What is a 'Borrowing Base'

A borrowing base is the amount of money a lender will loan to a company based on the value of the collateral the company pledges. The borrowing base is usually determined by a method called margining, in which the lender determines a discount factor that is multiplied by the value of the collateral. The result is the amount that will be loaned to the company.

BREAKING DOWN 'Borrowing Base'

There are various assets that can be used as collateral, including accounts receivable, inventory and equipment. For example, if a company goes to a lender to borrow money, the lender will assess the company's strengths and weaknesses, and evaluate the borrower's risk. Based on the risk that the lending company feels is associated with the loan to the company, a discount factor of 85% may be determined. If the borrower is offering collateral that is worth $100,000, the maximum amount the lending company will give the company is equal to 85% of $100,000, or $85,000.

Why Lenders Use a Borrowing Base

With a borrowing base, lenders feel more comfortable making a loan, since it is against specific assets. The assets are typically not used to back other loans, or the lenders will have the first claim. They may even extend more credit under this formula.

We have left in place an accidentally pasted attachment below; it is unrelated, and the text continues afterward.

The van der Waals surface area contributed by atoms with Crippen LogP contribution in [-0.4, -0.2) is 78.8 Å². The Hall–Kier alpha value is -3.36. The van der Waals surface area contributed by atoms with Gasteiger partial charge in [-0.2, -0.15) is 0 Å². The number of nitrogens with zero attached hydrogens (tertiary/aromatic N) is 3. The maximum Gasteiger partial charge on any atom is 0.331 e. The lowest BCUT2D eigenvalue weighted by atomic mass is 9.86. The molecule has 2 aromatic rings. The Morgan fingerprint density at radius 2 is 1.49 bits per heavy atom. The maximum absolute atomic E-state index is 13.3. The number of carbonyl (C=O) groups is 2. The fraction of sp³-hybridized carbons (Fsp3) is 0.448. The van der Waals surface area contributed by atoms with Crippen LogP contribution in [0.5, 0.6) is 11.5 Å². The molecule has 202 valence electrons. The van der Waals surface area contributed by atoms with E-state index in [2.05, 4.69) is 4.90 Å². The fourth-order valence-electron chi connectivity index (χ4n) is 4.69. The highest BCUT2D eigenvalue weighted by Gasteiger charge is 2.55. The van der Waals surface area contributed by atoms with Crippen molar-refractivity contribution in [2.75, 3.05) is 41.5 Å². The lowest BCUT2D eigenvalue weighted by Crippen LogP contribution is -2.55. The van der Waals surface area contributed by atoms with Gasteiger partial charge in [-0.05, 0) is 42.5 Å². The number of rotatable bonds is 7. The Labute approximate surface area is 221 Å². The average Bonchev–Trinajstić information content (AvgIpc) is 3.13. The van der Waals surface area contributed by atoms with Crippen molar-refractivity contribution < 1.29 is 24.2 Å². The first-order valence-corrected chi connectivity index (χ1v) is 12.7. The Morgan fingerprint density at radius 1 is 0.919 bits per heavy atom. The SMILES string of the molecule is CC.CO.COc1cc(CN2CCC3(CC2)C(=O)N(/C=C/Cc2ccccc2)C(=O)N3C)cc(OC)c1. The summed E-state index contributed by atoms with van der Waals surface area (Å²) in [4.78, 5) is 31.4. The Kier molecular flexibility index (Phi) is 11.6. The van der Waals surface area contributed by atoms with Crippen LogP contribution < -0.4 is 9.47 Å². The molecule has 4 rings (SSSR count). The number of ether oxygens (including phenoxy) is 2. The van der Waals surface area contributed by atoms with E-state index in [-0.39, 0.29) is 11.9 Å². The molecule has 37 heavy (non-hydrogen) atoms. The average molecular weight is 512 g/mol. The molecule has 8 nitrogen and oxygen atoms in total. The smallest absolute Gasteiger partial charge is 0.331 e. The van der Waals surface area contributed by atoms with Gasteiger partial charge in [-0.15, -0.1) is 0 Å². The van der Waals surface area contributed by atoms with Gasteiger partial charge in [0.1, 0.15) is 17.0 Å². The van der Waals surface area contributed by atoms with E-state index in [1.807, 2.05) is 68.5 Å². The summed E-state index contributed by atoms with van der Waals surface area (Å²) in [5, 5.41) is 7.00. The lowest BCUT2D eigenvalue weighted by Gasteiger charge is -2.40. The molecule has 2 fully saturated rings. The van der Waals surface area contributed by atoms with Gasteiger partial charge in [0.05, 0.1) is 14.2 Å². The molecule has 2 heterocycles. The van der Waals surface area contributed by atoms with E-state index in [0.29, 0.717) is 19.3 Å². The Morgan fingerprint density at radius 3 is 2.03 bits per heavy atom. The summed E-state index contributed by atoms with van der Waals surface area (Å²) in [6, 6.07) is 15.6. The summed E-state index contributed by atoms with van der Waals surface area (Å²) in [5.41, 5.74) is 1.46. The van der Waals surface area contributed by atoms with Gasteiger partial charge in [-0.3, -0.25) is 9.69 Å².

The borrowing base can be adjusted downward, protecting the lender. If the value of the collateral falls, the credit limit also declines. Should the collateral increase, the borrowing base will also rise, up to a predetermined limit.

The Mechanics

The borrower must provide the lender with certain information to determine the borrowing base. This includes information on sales and collections, along with inventory. Middle-market and large asset-based loans generally require the borrower to give the lender a certificate with detailed calculations, such as which receivables are eligible, if the borrowing base is determined this way. The certificate is delivered periodically, which is spelled out in the credit agreement.

The lenders may also conduct regular investigations. This involves checking the borrower’s business and having an appraiser value the collateral that is used in calculating the borrowing base.

A Real Life Example